Golf. It is a beautiful game and one that can connect people from all over the world.
Professional golfers, whether amateur or pro, have been competing in this 18-hole game for over a century. The Open Championship in particular goes as far back as 1860.
About 37 million Americans alone play golf every year. So, you can imagine that it takes a lot to be considered one of the greatest golfers in the history of the sport.
Some of these great golfers are the reason why that many people are playing the sport today. Who is at the top of the list? These are five of the best golfers ever.
In a sport as popular as golf, it is hard to narrow down the list from a pool this large to five golfers. So, here are some honorable mentions.
Golf fans call him the greatest amateur golfer in the history of the sport. From 1923-30, he won a total of seven majors and retired at the young age of 28.
Jones never turned pro, so he did not see any profit from this game. However, he would probably have made the Top 5 had he played longer and won a couple of more majors.
To golf like an amateur that can be a pro, check out this article.
This is one of the icons of the sport and one of the most popular players. He won seven majors in seven years and is fifth all-time in PGA Tour wins with 62.
Many consider him one of the most important players in the history of the game, and he even has a tournament named after him to this day.
Spoiler alert, this is going to be the only non-American golfer on this list. He may arguably be the greatest international golfer of all time, coming from South Africa, and he had a prestigious career with nine major wins.
He is also the only non-American golfer to have a career major Grand Slam and he has also aged incredibly well, considering he competed in the Masters until he was 73 years old.
Five Greatest Golfers
Ok, now that we have the honorable mentions out of the way, we can get to the cream of the crop. Here are the top five golfers ever:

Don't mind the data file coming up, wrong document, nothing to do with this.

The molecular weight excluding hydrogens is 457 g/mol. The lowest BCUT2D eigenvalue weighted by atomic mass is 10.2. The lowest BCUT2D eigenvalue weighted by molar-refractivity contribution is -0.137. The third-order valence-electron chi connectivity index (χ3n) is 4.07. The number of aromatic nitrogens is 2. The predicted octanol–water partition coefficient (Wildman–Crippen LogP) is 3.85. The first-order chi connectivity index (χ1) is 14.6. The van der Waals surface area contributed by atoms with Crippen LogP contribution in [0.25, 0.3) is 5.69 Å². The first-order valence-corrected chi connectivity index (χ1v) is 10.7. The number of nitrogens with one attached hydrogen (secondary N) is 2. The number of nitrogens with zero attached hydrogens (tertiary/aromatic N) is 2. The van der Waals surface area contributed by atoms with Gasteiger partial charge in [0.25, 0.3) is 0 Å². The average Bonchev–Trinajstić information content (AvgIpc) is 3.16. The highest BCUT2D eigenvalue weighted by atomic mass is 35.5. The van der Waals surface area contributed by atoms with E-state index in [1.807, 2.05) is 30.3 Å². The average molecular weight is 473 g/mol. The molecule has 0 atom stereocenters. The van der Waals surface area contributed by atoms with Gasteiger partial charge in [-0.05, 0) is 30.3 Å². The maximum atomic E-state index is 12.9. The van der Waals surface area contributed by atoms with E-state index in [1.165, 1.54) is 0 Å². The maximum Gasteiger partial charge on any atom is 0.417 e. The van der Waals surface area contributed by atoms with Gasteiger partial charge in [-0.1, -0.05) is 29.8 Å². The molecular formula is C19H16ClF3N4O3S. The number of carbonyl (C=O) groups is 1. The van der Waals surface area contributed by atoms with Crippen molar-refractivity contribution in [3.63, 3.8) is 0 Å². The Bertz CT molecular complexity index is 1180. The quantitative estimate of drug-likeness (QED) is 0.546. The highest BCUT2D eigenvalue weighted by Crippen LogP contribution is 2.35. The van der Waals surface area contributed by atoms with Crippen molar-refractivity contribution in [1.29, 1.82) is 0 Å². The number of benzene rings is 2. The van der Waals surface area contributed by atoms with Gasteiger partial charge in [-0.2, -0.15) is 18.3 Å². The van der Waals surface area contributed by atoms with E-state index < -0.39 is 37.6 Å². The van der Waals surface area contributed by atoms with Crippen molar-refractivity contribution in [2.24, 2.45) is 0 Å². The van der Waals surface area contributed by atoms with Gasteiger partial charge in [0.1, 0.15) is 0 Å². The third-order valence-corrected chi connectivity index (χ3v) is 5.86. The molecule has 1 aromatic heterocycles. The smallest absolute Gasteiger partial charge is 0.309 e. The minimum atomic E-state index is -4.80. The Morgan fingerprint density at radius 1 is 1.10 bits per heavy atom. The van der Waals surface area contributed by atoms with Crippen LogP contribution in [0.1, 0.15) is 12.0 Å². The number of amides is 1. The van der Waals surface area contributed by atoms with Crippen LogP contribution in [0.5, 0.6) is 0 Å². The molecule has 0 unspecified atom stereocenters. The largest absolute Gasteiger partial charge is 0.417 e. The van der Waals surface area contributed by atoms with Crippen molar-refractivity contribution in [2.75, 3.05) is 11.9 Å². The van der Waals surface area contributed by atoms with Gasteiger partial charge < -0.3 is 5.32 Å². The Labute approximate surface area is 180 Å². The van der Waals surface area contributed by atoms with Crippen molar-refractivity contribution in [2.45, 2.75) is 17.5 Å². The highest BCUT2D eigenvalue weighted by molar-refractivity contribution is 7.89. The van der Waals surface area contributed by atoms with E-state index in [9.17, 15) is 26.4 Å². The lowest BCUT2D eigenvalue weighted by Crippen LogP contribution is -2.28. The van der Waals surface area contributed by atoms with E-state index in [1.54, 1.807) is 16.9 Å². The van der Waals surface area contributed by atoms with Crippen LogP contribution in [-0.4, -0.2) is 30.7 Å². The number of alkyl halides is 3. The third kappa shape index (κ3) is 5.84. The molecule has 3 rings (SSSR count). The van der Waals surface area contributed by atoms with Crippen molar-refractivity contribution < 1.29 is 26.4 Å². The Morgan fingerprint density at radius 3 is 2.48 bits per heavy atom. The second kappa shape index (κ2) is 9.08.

5. Walter Hagen
Hagen is about the most old-school name that you are going to get on this list, considering his dominance started way back in 1912 when he went pro.
He won 11 majors, the last of them in 1936, putting him third on the all-time major wins list. On top of that, he had 45 wins on the PGA Tour overall.
Hagen is arguably the first big star of the sport and he has been nicknamed “the father of golf.” Hagen was also someone who figured out how to make money from the sport at a time where the line between amateur and professional was gray.
4. Ben Hogan
Hogan was one of the premier golfers during the World War II era, and it came at a very important time considering there were some years during that stretch where majors were not held because of the war.
He dominated the 1940s, winning three majors right after the war (nine total in his career), and was the PGA Tour leading money winner for five years in that decade.
With 64 PGA Tour wins, that number puts him fourth all-time on that list and fourth all-time on this list of the game’s greatest golfers.
3. Sam Snead
The one man that you might argue who was better than Hogan during the same era was Sam Snead. Before someone else coming up on this list came along, this was the man who was the gold standard of winning professional golf tournaments.
Snead has 82 PGA Tour wins, tied for the most of all-time in the history of the PGA. Until very recently, he was by himself at the top of that list.
He turned professional in 1964 and got his last win on the Tour in 1965. With about 30 years of dominance and seven majors under his belt, only two could top him on this list.
2. Tiger Woods
This is the golfer that most people reading this will know immediately because he is the gold standard of modern golf. Woods is tied with Snead for the most PGA Tour wins of all-time with 82 and is second on the all-time majors wins list with 15.
His peak years came in a 10-year stretch between 1999 and 2008 where he won 13 of his 15 majors. During that time, he was also PGA Player of the Year in all but two years.
While Woods technically did not have a calendar Grand Slam for majors wins, he did hold all of the reigning titles by winning the last three in 2000 and the Masters in 2001.
Some may think Woods should be at the top of this list considering all of his physical problems and personal life problems in the last decade or so. By the end of the 2000s, most golf fans probably would have expected him to undoubtedly be the best ever, but it just did not work out that way.
1. Jack Nicklaus
He tops the list because unlike Woods, he finished his career strong and still has the all-time majors wins record at 18. He not only has that but also 73 PGA Tour wins, which is good for third on the all-time list (only Woods and Snead top him there).
Nicklaus found success early winning his first major at 23 years old but also had late success winning three majors after he turned 40, the last of which was the Masters in 1986, where he was 46 years old.
With such a well-rounded career and someone who won every major at least three times, it is hard to argue against putting him at the top of this list.
Continue the Debate
What do you think of this list? Do you think that these are truly the five greatest golfers of all time, or would you make a different list?
For more lists like this, check out other articles in our Sports section.